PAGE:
ARTisSpectrum | Volume 29 |
hen a viewer stands before my work,”
Lynda Pogue
says, “I want
something visceral to happen to them.” Her paintings easily elicit that
kind of instinctive emotional response, using vivid colors, dynamic compositions
and an impressive array of textures to put together a vibrantly physical world.
Pogue aims for a style in which she can “make the paint glide and connect,” and
there is a spontaneity in her images that makes their surfaces come alive. She
combines that freedom with a finely developed sense of balance in works that
range from pure abstraction to still lifes and landscapes. She plays bright shades
off against darker hues to give even her most abstract paintings a solid, three-
dimensional feel.
Texture also assumes an important place in Pogue’s work — from the glowing
threads of paint that form the stems of flowers to the way that fields of color
are animated by her brushstrokes. While she predominantly works in acrylics,
the artist provides even more levels of texture by adding elements of collage to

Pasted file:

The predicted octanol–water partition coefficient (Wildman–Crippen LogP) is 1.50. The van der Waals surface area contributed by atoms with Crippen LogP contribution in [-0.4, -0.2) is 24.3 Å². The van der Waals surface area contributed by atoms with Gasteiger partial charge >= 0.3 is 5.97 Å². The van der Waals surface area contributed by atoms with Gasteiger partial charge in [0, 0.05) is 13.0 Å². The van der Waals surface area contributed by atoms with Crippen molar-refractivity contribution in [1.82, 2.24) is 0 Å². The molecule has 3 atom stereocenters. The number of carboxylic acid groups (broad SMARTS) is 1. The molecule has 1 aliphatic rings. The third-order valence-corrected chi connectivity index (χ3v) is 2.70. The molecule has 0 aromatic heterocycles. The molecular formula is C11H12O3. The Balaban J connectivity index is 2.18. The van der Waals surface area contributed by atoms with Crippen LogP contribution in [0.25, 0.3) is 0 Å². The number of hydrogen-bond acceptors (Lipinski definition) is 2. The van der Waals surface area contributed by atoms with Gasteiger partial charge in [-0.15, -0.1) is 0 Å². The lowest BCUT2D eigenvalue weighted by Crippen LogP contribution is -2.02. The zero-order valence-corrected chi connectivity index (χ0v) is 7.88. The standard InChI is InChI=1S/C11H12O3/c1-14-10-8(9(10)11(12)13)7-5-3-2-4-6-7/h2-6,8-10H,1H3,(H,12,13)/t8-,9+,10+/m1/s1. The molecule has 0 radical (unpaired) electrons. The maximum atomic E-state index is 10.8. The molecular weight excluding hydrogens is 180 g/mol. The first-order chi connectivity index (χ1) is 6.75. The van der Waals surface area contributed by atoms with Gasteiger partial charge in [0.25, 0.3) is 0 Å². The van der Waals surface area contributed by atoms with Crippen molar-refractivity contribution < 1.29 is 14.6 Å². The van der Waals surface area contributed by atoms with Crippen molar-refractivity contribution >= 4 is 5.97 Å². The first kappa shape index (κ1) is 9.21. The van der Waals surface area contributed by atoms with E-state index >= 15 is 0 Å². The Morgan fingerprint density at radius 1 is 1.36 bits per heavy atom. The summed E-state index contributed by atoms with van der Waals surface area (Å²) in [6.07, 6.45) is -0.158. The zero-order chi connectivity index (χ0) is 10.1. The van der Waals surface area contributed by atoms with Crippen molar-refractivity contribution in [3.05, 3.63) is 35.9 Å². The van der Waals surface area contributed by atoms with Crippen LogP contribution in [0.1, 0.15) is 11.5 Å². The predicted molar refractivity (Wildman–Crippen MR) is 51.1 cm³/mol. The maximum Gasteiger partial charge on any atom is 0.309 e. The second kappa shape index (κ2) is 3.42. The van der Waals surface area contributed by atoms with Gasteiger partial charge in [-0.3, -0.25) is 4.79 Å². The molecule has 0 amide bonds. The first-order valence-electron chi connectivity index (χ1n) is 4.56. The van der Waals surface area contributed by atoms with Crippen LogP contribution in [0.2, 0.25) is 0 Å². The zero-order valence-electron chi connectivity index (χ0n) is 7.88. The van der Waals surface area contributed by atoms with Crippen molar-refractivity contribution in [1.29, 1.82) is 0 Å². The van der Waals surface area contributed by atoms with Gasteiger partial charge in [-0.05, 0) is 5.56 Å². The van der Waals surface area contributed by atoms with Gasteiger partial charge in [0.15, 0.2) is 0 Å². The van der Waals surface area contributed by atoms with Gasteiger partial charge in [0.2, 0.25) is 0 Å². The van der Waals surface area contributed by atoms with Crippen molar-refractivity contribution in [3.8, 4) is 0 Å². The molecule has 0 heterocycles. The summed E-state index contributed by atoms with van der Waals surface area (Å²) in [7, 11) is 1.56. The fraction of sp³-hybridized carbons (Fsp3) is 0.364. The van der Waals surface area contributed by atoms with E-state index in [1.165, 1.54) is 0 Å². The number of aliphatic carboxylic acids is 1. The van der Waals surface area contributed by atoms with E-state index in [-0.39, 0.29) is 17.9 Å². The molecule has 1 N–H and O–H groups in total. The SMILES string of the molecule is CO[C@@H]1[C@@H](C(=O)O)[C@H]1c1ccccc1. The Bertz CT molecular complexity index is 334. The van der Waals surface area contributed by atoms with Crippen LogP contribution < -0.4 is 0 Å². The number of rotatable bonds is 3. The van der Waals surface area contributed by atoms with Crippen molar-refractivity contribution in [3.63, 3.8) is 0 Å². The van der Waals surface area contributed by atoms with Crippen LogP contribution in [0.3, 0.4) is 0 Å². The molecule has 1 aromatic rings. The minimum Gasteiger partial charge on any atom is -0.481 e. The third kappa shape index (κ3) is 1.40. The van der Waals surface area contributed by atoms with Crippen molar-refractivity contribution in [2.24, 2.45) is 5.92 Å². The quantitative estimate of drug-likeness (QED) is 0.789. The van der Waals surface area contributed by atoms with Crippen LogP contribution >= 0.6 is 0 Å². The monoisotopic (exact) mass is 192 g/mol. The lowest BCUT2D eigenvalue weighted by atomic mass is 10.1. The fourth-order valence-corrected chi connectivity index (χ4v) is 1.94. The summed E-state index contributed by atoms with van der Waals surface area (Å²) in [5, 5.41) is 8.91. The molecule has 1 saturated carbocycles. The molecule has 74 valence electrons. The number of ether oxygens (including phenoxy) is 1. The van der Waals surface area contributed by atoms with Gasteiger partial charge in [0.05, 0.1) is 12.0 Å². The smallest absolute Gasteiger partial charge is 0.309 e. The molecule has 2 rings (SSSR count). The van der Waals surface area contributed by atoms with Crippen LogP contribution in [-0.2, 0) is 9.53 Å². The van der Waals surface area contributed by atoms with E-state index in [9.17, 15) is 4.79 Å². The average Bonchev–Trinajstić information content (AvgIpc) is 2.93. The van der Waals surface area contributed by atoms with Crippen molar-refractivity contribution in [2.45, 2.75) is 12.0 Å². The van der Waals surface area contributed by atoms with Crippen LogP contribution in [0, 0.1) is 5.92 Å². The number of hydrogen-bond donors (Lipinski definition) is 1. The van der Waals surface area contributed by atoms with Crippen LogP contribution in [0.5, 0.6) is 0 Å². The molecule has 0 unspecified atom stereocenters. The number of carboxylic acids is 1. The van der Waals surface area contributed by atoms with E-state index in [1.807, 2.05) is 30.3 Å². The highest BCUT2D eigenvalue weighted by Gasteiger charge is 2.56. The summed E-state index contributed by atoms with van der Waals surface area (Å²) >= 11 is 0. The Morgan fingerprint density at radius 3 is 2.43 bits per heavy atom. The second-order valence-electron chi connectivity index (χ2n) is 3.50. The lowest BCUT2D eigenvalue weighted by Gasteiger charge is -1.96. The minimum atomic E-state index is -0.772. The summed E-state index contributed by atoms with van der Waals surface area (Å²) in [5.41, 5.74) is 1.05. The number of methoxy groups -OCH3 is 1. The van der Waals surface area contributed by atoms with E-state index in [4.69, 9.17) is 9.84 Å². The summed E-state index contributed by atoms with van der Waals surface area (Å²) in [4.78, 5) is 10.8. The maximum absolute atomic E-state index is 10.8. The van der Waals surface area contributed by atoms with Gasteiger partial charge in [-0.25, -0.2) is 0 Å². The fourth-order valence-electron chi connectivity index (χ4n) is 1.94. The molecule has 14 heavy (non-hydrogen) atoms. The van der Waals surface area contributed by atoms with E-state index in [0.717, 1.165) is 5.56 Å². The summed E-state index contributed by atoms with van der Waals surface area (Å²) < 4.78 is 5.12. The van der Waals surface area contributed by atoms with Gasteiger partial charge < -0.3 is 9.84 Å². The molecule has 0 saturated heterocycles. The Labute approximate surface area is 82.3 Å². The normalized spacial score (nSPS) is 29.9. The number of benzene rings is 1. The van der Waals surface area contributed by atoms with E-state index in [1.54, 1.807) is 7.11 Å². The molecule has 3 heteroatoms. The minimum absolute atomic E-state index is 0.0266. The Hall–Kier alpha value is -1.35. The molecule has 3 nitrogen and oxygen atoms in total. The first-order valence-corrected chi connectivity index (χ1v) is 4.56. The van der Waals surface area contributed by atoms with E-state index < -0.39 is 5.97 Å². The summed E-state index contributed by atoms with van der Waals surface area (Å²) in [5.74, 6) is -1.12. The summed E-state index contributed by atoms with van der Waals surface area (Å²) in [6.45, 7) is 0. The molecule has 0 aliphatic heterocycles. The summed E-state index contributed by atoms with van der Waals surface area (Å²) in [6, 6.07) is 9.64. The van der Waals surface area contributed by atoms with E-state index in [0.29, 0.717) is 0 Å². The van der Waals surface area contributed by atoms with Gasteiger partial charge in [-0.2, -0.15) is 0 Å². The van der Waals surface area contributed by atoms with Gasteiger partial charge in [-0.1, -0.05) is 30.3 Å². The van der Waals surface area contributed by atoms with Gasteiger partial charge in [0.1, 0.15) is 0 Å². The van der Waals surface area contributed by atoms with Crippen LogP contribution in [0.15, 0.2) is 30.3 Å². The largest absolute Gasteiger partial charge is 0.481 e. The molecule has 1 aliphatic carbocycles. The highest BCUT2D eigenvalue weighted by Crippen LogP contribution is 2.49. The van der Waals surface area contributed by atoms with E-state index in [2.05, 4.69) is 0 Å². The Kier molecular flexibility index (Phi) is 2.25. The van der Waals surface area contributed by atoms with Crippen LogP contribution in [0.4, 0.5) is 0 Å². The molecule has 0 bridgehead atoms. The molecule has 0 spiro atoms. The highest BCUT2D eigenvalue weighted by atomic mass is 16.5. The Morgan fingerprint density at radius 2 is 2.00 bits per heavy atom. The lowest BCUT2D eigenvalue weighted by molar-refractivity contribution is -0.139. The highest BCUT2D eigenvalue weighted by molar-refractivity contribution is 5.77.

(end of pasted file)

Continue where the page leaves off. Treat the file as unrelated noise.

some pieces, and using encaustic for others. But whatever medium she works in,
Pogue has her eye on creating a direct connection with her viewers. “My fervent
desire,” she says, “is that my work leaves them wanting more.”
Scandal Acrylic on Canvas 48” x 24”
Lynda Pogue
herever I travel, whether at home or abroad”
says photographer
George Ligon
, “I try
to look for interesting images.” With a substantial
career in fashion and commercial photography,
Ligon is now applying his well-developed eye for
color and composition to images that distill the
essence of nature’s beauty in locales from Florida
to New Zealand. In these photographs, the colors
and shapes found in nature take on a formal clarity
that lifts them out of the environments in which
they are found and gives them an artistic identity
that is all their own. Printing on such materials as
stretched satin as well as photographic paper adds
a distinctive texture and presence to his images.
Ligon says that he approaches the art of photography as if he were a painter, calling the camera and lens his paintbrush,
and his eyes the canvas. Highly skilled at manipulating light and exposure to pull out the desired details of whatever he is
photographing — whether it is a single leaf or the vista of a tropical sunset — he makes images that balance the camera’s
inherent realism with the artist’s ability to depict a more personal world. His photographs, while possessing an elegant and
appealing simplicity, have a complexity and depth that give them resonance and power.
Water Lilly 1 Metallic Print on Paper 13” x 18.5”
George Ligon
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